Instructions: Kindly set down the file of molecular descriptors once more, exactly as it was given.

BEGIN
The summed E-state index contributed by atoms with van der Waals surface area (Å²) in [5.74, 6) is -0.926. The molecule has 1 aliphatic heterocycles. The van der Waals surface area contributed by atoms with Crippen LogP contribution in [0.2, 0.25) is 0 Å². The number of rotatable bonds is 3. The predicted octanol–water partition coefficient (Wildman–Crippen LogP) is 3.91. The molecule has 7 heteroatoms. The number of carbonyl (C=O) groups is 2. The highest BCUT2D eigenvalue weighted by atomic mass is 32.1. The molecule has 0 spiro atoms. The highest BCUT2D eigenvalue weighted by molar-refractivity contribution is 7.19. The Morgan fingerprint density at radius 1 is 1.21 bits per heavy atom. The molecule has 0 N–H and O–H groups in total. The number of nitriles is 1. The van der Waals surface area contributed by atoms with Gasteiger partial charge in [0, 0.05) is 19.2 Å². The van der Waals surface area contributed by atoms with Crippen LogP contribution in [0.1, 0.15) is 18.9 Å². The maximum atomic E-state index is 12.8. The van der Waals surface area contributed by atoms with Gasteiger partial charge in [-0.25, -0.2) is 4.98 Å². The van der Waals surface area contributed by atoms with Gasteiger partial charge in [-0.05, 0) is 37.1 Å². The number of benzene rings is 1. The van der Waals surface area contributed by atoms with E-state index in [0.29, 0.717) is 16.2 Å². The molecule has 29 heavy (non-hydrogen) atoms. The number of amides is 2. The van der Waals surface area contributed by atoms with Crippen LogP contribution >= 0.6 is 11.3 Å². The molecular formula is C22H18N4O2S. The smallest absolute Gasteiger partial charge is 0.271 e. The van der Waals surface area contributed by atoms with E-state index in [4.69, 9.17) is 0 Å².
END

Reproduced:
The summed E-state index contributed by atoms with van der Waals surface area (Å²) in [5.74, 6) is -0.926. The molecule has 1 aliphatic heterocycles. The van der Waals surface area contributed by atoms with Crippen LogP contribution in [0.2, 0.25) is 0 Å². The number of rotatable bonds is 3. The predicted octanol–water partition coefficient (Wildman–Crippen LogP) is 3.91. The molecule has 7 heteroatoms. The number of carbonyl (C=O) groups is 2. The highest BCUT2D eigenvalue weighted by atomic mass is 32.1. The molecule has 0 spiro atoms. The highest BCUT2D eigenvalue weighted by molar-refractivity contribution is 7.19. The Morgan fingerprint density at radius 1 is 1.21 bits per heavy atom. The molecule has 0 N–H and O–H groups in total. The number of nitriles is 1. The van der Waals surface area contributed by atoms with Gasteiger partial charge in [0, 0.05) is 19.2 Å². The van der Waals surface area contributed by atoms with Crippen LogP contribution in [0.1, 0.15) is 18.9 Å². The maximum atomic E-state index is 12.8. The van der Waals surface area contributed by atoms with Gasteiger partial charge in [-0.25, -0.2) is 4.98 Å². The van der Waals surface area contributed by atoms with Gasteiger partial charge in [-0.05, 0) is 37.1 Å². The number of benzene rings is 1. The van der Waals surface area contributed by atoms with E-state index in [0.29, 0.717) is 16.2 Å². The molecule has 29 heavy (non-hydrogen) atoms. The number of amides is 2. The van der Waals surface area contributed by atoms with Crippen LogP contribution >= 0.6 is 11.3 Å². The molecular formula is C22H18N4O2S. The smallest absolute Gasteiger partial charge is 0.271 e. The van der Waals surface area contributed by atoms with E-state index in [4.69, 9.17) is 0 Å².